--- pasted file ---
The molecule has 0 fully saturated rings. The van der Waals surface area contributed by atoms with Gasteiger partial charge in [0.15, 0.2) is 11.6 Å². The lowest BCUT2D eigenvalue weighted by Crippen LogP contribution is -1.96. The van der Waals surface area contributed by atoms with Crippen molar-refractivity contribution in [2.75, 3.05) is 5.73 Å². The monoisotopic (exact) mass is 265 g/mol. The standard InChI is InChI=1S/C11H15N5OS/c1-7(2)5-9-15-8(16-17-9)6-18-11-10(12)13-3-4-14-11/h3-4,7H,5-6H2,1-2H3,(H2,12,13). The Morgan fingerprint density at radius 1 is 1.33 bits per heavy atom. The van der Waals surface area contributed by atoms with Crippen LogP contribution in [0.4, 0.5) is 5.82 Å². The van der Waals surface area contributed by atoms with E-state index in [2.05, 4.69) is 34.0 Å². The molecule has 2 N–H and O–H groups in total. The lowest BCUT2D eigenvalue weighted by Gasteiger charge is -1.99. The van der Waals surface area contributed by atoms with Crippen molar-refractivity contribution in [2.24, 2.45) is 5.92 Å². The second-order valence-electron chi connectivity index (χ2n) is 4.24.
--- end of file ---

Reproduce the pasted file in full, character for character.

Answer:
The molecule has 0 fully saturated rings. The van der Waals surface area contributed by atoms with Gasteiger partial charge in [0.15, 0.2) is 11.6 Å². The lowest BCUT2D eigenvalue weighted by Crippen LogP contribution is -1.96. The van der Waals surface area contributed by atoms with Crippen molar-refractivity contribution in [2.75, 3.05) is 5.73 Å². The monoisotopic (exact) mass is 265 g/mol. The standard InChI is InChI=1S/C11H15N5OS/c1-7(2)5-9-15-8(16-17-9)6-18-11-10(12)13-3-4-14-11/h3-4,7H,5-6H2,1-2H3,(H2,12,13). The Morgan fingerprint density at radius 1 is 1.33 bits per heavy atom. The van der Waals surface area contributed by atoms with Crippen LogP contribution in [0.4, 0.5) is 5.82 Å². The van der Waals surface area contributed by atoms with E-state index in [2.05, 4.69) is 34.0 Å². The molecule has 2 N–H and O–H groups in total. The lowest BCUT2D eigenvalue weighted by Gasteiger charge is -1.99. The van der Waals surface area contributed by atoms with Crippen molar-refractivity contribution in [2.24, 2.45) is 5.92 Å². The second-order valence-electron chi connectivity index (χ2n) is 4.24.